Global Health Education at Glendale Adventist Family Medicine Residency Program
Family Medicine residency training provides comprehensive clinical knowledge and skills for physicians preparing for a Global Health career. The Glendale Adventist Family Medicine Residency Program is expanding its training focus to include formal Global Health education. The plan builds on 35 years of experience in training outstanding Family Medicine physicians; on the rich diversity of clinical, training and managerial human resources available at the Glendale Adventist Medical Center; on the current involvement of the GAMC faculty in Global Health education and programs; and on the large network of Adventist hospitals and health care organizations worldwide. It aims at providing opportunities to residents to explore their interest in Global Health and at contributing to the global health workforce by providing international consultant services in the development of Family Medicine training programs and services in low and middle-income countries.
About five percent of our graduates historically have practiced part of their career in global health in Nepal, Japan, China, South Korea and Guatemala.
Our faculty have traveled to Armenia, Malawi, Mexico, India and Tanzania for medical projects and are enthusiastic about establishing long-term partnerships in several regions of the world.
Recently, our residents have been to Poland, China, Ecuador, Guam, Malawi, Cambodia, Honduras, Costa Rica, England and Israel on elective rotations.
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Armenia- A Faculty's Perspective
I had no idea what to expect when I got on the plane to Armenia. I had left the country when it was part of the Soviet Union and now more than 19 years after its independence, a deadly earthquake, blockades and financial instability I was going back. I was disappointed at first when I saw crumbling infrastructure and buildings. Some of the hospitals I visited had non-functioning elevators, lack of equipment, very old beds. I also spent a lot of time with a neurosurgeon who was the head of the department and performed very complicated surgeries but had to purchase used surgical equipment from flea markets. I had hope though, when I visited other facilities, which had managed to get support from overseas organizations.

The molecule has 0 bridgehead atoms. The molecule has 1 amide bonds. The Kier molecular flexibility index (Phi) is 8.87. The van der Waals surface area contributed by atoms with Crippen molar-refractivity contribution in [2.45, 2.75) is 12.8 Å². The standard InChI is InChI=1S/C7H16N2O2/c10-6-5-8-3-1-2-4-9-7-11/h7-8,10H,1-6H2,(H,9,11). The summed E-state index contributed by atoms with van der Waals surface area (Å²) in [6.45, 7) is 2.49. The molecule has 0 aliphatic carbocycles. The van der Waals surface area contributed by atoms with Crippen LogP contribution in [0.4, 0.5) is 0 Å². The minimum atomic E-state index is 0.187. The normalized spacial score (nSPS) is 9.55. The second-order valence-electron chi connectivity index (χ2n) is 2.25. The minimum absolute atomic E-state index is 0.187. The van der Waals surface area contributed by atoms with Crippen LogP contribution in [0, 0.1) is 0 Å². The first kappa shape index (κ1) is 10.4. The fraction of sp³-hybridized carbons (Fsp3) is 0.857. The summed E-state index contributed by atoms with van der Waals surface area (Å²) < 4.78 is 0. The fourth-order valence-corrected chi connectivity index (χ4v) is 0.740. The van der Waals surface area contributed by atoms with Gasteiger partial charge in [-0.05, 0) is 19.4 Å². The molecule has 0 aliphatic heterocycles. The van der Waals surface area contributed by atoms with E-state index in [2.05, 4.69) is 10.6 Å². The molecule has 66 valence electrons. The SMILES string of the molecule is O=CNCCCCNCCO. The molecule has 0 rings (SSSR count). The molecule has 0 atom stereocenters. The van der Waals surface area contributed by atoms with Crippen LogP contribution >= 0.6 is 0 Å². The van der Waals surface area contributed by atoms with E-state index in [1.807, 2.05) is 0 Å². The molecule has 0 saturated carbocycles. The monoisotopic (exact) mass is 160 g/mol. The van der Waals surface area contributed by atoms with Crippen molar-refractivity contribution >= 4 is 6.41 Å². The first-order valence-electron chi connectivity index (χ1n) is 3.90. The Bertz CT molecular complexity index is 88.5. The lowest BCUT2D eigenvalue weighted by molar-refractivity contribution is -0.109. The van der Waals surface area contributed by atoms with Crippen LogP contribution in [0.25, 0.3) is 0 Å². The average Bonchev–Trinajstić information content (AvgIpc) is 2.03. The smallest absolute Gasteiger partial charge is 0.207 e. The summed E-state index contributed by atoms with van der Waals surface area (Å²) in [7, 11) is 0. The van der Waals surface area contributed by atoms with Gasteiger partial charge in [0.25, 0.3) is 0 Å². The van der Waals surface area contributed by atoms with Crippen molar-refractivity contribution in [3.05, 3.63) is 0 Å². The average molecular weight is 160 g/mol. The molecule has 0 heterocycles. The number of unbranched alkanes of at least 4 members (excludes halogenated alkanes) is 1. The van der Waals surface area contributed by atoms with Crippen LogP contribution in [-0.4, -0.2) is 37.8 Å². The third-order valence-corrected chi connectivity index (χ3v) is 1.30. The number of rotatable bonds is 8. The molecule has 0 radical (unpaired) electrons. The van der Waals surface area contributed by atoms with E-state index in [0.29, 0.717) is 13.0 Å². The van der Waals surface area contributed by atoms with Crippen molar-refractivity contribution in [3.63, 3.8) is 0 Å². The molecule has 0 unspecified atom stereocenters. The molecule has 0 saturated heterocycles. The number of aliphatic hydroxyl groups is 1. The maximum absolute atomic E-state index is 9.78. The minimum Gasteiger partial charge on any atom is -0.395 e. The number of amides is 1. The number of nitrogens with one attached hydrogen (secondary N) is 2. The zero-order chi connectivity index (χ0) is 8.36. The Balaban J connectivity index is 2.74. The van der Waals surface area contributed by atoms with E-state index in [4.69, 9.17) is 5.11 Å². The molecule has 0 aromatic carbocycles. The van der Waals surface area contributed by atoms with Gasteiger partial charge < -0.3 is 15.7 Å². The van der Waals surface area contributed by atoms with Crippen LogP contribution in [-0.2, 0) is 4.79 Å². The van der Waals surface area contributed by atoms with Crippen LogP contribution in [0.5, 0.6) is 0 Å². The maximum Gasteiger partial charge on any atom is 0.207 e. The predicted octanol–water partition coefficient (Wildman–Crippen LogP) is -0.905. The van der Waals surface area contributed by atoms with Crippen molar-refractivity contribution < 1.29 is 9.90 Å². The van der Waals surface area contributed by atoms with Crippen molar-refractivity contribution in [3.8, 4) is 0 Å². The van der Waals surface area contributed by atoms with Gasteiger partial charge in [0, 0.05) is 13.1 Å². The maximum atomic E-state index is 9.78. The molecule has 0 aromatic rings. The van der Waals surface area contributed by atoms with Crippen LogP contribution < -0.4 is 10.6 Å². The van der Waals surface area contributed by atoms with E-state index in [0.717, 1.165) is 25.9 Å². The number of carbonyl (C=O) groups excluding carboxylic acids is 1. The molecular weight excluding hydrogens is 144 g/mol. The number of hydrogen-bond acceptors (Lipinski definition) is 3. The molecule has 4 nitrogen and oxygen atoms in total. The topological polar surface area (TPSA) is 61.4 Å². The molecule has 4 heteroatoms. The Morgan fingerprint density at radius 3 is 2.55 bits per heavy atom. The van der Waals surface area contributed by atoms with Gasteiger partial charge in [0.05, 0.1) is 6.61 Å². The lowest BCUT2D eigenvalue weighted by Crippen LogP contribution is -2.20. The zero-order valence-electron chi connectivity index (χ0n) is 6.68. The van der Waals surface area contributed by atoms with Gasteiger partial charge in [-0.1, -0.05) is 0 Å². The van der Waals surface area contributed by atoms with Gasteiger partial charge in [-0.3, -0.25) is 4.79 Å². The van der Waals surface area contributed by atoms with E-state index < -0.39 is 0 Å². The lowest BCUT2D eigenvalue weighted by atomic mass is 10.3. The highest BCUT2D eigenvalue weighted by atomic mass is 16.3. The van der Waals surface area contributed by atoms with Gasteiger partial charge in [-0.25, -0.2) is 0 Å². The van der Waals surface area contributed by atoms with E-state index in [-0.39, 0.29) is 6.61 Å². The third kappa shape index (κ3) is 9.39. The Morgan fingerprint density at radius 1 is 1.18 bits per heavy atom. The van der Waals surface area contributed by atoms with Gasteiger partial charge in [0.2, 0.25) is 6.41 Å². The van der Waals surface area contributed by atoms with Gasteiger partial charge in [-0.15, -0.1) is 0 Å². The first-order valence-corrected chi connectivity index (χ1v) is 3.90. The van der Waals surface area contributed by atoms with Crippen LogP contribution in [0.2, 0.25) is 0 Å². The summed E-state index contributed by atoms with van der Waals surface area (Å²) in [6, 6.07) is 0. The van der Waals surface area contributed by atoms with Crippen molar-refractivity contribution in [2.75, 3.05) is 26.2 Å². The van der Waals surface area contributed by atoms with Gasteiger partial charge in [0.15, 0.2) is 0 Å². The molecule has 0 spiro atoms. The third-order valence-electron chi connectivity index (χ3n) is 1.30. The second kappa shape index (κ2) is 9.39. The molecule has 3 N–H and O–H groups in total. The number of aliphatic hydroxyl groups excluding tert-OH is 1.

I was extremely pleased with the Woman's Health Center in Yerevan. This is the only facility that focuses on preventive care and offers services such as paps and mammograms to women. They receive funding, equipment, and training from the US and while I was there they were expanding their services to include well childcare and immunizations. I also heard of other hospitals and clinics like the Heart and Vascular Hospital, the Diabetes Clinic and the Armenian eye project that were successful in providing quality care to patients.